The first thing that I have learned since being in the work force is that if the process is not planned it’s not going to be effective. Here is an example. I was in charge of doing community outreach for a small event for one of clients. I had several clients at the time and this event wasn’t a huge priority. Since it wasn’t on the top of my mind I didn’t start reaching out to media until it was too late. PR professionals can’t expect to send information late and then expect the journalist to publish information about the event on short notice. Journalists have deadlines too.

I work with magazines and their editorial deadlines are months before the issues print. I contacted a magazine editor in December about content for their April issue. I was able to secure an interview and coverage. This would not have happened if I reached out in March. The editor would have already written the story and had the necessary sources.

Two-Way Communication: Journalists like Emails, Don’t you?

Sometimes it can be hard to process large amounts of information during a phone call. When pitching reporters ALWAYS send an email before calling. If you call and ask them to write about your new product or amazing event, the first thing they are going to say is, “Please send me an email with all the details.”

I have tried this and it doesn’t work. Send an email and if you don’t hear back follow up with a polite conversation phone call. There are two reasons why the reporter probably didn’t call you back. One, they saw the email and didn’t think the idea was newsworthy or relevant and deleted it. Two, it got buried because they receive hundreds of emails a day. There have been times when I followed up it worked out great. There have been other times when I could tell they were audibly annoyed I was following up. It’s part of the game.

Journalists and PR: Love, Hate Relationship

Since I have started working in PR I have had the chance to speak with many reporters and editors. The feelings toward PR are obviously mixed. There are reporters that absolutely hare PR and don’t like receiving pitches. There are reporters that don’t hate PR, but they like it when it works to their benefit. Then there are the reporters how have no idea what PR professionals do.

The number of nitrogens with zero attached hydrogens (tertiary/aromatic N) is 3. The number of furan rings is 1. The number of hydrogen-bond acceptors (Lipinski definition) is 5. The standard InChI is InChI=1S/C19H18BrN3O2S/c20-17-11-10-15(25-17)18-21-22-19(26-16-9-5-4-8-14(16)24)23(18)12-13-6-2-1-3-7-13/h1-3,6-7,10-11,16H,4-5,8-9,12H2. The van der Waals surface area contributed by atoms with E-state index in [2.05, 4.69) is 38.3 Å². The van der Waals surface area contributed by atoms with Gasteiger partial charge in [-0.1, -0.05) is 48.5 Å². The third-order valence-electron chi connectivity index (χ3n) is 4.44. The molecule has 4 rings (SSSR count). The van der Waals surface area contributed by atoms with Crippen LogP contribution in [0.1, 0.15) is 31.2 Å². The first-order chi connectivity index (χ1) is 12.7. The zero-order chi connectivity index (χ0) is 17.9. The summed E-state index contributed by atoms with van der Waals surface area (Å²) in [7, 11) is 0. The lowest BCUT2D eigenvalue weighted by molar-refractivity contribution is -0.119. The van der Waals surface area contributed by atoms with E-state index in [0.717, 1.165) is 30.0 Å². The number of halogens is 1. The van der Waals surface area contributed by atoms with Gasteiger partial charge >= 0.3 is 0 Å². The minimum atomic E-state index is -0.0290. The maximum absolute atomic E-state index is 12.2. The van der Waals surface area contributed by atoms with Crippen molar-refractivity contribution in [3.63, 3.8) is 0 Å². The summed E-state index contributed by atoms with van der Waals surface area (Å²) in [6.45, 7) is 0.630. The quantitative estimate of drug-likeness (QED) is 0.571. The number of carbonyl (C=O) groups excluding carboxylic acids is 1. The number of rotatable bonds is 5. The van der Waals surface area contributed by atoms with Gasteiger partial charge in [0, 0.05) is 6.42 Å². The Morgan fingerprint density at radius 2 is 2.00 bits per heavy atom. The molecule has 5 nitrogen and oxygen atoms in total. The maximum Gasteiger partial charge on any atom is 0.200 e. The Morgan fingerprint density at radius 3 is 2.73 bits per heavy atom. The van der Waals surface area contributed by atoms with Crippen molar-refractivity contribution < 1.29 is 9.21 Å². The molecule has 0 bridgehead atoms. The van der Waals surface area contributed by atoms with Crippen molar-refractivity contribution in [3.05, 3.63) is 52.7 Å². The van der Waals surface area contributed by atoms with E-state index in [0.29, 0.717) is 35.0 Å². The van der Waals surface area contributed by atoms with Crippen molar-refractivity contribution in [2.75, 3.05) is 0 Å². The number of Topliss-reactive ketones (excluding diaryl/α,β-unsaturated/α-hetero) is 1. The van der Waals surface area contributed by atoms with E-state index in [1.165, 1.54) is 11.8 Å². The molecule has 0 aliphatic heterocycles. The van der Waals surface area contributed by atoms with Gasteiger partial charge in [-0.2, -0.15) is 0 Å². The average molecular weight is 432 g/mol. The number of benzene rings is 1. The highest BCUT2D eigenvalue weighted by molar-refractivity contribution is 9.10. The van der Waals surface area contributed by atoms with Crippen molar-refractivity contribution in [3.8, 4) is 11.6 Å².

I am sure there are many different other feelings toward PR that can be placed in between, however this is what I have experienced. I would be happy to know your thoughts below in the comments.

I was an editor before and I have received tons of terrible pitches so I totally understand each of the feelings I have described above. The best way to help cultivate relationships with reporters is to send good thought-out, newsworthy pitches. They may not be able to cover it every time, but that’s where the relationship starts. This leads me to my last point, research.

Research Before Sending Pitches

This sounds obvious, but it is very important. I learned this lesson the hard way. About a month into my job I sent a pitch to a Huffington post contributing writer. I skimmed (did not fully read) some of her articles and I felt I had a good grasp of her stance on a subject. I sent her a pitch and she ripped me apart. I didn’t’ read enough because the stance I thought she had was the exact opposite. She ended up writing a nasty post about me on her blog and said that I didn’t look old enough to be working in PR. This hurt. I apologized and she responded with “ignorance is no excuse.”

Keep this in mind while pitching. Make sure you ask all the necessary questions before pressing send on that pitch. Asking one more good questions could save you a lot of time, and embarrassment. The reporter even took my LinkedIn profile picture and put it in the blog post! Don’t let this happen to you.

Hopefully you have been able to learn a little bit from my experiences. If you have had different experience with PR I would love to hear them.